Health benefits of your favourite spices
How everyday spices can be good for your health
You add them to curries, sprinkle them on vegetables and add them to drinks. But did you know the everyday spices you use are actually good for your health? We’ve rounded up your favourite spices that have more health benefits than you would think.
Perhaps the oddest-looking spice, ginger is a pungent spice which is said to relieve nausea and settle stomach problems such as sickness and diarrhoea as it soothes the digestive tract. Ginger is also a natural antihistamine and decongestant making it an effective relief from cold and allergy symptoms. It is also said to reduce pain and inflammation due to its natural anti-inflammatory properties. To incorporate ginger into your diet, try sprinkling some ground ginger on to roasted root vegetables.
This bright yellow culinary spice has, like ginger, anti-inflammatory properties. From the same family as ginger, this curry classic is said to relieve the symptoms of Irritable Bowel Syndrome and other bowel conditions. It is also believed to have anti-ageing properties, so some use it as a paste on their skin. If you want to leave it to food alone, then try adding some black pepper as this is said to help the body absorb turmeric’s properties. To add some turmeric into your cooking try adding some to water when boiling rice.
Cardamom has similar health benefits to ginger, including being a digestive aid. It stimulates digestion and can calm gasses, fluid retention and acids in the stomach – which could relieve heartburn or stomach cramps. Due to its cleansing properties, this aromatic spice is sometimes effective in addressing urinary tract or kidney infections as well. Cardamom pods are a great addition to biryani recipes.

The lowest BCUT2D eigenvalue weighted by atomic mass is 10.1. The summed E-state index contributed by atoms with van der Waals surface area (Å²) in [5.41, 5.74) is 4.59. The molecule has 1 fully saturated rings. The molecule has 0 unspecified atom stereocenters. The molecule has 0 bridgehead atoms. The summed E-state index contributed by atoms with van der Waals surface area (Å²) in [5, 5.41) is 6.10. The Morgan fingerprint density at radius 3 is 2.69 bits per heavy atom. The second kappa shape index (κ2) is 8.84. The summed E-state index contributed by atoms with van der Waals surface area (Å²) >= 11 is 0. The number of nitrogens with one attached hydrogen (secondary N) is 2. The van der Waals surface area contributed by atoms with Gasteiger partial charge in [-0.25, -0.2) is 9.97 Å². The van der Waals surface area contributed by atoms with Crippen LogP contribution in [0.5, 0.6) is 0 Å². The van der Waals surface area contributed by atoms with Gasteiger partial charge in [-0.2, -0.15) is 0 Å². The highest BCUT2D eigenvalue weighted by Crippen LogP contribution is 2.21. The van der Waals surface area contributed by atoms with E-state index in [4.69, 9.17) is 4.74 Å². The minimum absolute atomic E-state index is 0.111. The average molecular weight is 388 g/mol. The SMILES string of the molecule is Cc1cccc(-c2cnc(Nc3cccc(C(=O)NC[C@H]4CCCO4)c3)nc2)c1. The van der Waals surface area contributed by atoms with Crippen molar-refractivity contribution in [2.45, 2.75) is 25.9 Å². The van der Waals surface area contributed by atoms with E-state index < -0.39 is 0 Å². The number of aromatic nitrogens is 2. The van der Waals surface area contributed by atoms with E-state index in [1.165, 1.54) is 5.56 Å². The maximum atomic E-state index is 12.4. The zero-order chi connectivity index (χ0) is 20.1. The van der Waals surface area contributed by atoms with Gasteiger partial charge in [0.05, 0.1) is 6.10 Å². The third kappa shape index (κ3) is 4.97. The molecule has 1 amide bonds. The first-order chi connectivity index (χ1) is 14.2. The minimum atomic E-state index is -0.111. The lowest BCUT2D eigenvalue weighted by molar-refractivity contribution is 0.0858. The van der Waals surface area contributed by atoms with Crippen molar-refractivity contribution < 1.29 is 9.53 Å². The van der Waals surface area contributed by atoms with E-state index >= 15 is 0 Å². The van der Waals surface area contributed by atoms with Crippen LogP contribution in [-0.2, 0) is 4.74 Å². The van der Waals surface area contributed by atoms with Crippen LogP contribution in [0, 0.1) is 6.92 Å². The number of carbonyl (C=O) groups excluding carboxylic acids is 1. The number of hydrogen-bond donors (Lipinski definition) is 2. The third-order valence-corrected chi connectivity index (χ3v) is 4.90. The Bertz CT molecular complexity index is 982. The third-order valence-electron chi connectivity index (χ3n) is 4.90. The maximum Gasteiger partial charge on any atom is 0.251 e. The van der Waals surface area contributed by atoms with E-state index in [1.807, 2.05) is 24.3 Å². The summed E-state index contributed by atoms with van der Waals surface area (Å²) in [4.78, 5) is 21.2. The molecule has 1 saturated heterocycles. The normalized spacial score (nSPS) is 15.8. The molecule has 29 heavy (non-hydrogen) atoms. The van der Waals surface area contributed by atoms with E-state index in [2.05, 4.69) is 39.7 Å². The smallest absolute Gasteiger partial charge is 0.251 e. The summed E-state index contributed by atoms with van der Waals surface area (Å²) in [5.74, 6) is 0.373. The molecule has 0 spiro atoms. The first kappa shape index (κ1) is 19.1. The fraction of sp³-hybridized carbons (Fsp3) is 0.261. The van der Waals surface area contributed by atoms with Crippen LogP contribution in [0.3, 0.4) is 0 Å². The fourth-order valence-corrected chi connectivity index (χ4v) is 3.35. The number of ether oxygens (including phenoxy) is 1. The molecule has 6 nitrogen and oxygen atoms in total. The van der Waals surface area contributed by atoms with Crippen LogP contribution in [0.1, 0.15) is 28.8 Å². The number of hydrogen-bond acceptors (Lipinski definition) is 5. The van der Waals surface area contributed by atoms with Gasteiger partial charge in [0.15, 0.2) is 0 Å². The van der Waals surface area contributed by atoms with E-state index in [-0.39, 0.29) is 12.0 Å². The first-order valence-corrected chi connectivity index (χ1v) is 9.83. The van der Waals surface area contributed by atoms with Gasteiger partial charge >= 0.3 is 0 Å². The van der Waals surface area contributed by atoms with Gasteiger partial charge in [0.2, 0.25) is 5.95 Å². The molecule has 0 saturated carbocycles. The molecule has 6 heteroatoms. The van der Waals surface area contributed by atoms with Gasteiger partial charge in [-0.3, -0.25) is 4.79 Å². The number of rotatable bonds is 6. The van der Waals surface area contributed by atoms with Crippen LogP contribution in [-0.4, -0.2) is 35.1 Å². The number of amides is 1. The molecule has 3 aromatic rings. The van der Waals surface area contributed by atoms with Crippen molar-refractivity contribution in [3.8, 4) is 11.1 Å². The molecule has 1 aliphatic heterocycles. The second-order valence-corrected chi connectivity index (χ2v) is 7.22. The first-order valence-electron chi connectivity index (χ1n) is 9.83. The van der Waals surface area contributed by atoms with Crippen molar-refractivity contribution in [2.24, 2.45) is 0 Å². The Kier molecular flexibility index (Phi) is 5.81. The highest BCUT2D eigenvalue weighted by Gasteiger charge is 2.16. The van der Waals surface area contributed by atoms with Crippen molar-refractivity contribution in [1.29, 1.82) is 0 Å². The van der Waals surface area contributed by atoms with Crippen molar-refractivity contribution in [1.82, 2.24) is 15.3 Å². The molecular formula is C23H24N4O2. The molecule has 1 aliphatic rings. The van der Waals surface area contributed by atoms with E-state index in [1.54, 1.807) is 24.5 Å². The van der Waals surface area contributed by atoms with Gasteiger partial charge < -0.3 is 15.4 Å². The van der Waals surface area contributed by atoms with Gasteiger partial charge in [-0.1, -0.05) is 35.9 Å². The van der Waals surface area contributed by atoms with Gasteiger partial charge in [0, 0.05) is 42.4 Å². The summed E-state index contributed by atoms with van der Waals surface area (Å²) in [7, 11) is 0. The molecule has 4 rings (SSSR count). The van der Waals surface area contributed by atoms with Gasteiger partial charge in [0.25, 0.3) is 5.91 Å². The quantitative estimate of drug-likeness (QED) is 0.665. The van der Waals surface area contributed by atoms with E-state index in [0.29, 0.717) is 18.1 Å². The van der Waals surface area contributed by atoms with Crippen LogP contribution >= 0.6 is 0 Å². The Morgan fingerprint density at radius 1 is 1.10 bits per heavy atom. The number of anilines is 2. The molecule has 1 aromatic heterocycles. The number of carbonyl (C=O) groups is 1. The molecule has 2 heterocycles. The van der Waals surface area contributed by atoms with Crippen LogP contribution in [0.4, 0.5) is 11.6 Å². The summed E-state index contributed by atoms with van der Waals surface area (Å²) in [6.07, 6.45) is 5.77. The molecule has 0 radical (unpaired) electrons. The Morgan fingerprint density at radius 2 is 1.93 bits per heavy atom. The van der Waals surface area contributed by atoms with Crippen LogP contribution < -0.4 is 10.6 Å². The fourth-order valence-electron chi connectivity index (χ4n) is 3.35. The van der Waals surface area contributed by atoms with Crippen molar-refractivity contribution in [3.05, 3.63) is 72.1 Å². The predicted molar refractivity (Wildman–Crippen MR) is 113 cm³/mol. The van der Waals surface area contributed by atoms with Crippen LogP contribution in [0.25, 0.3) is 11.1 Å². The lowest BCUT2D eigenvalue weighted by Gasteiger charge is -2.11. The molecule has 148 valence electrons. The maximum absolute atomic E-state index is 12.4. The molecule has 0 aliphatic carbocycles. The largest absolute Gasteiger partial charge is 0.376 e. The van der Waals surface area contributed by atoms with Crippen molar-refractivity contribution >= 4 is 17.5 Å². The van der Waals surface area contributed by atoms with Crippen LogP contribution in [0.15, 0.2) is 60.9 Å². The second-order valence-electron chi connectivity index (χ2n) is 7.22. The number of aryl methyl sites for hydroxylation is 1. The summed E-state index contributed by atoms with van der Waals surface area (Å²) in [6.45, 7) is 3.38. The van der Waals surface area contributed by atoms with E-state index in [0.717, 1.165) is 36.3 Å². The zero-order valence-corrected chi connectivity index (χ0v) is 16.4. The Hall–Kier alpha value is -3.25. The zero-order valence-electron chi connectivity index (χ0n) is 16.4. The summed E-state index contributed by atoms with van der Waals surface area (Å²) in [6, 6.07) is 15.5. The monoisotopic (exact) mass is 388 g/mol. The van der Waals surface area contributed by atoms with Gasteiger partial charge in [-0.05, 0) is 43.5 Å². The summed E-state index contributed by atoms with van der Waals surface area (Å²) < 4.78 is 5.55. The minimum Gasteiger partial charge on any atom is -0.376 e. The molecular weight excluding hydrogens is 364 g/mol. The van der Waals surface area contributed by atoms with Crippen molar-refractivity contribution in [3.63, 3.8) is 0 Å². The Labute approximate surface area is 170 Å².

The benefits of this seed go beyond its rich and warm flavour, as it is rich in iron, has antioxidant properties and is rich in phytochemicals which are said to inhibit cancer cell growth. Like many spices, cumin is also said to aid digestion and calm bloating and excess acid in the stomach. A common curry essential, cumin has antioxidant properties helping it to support the body’s immunity.
This vibrant spice is known for improving circulation in the body and banishing bruises and dry skin. Saffron has also been used to treat depression in some cases. Containing carotenoids, this red-gold spice is considered beneficial to vision and eye health. Saffron can easily be cooked with rice to incorporate it into the diet, while also adding some vibrancy to your cooking.
Chilli peppers’ defining feature is their spiciness, which lends a kick to many popular dishes such as curries. Chillies are popular for their heat, but they could also be good for your health too, as it is thought that chilies can help boost the metabolism and immune system. They also contain vitamin C and, in certain varieties, carotene. Finely chopped, they can be added to garlic and onions when making a basic sauce.
Both the seeds and the tea are known to help with digestive problems and so are often used to alleviate bloating and constipation. The tea, therefore, is thought to help manage irritable bowel syndrome.
Fennel is also very effective for reducing the symptoms of the common cold as it can be soothing to sore throats and can relieve congestion. The aromatic seeds can easily be added to stock or to yoghurt to make a fragrant dip.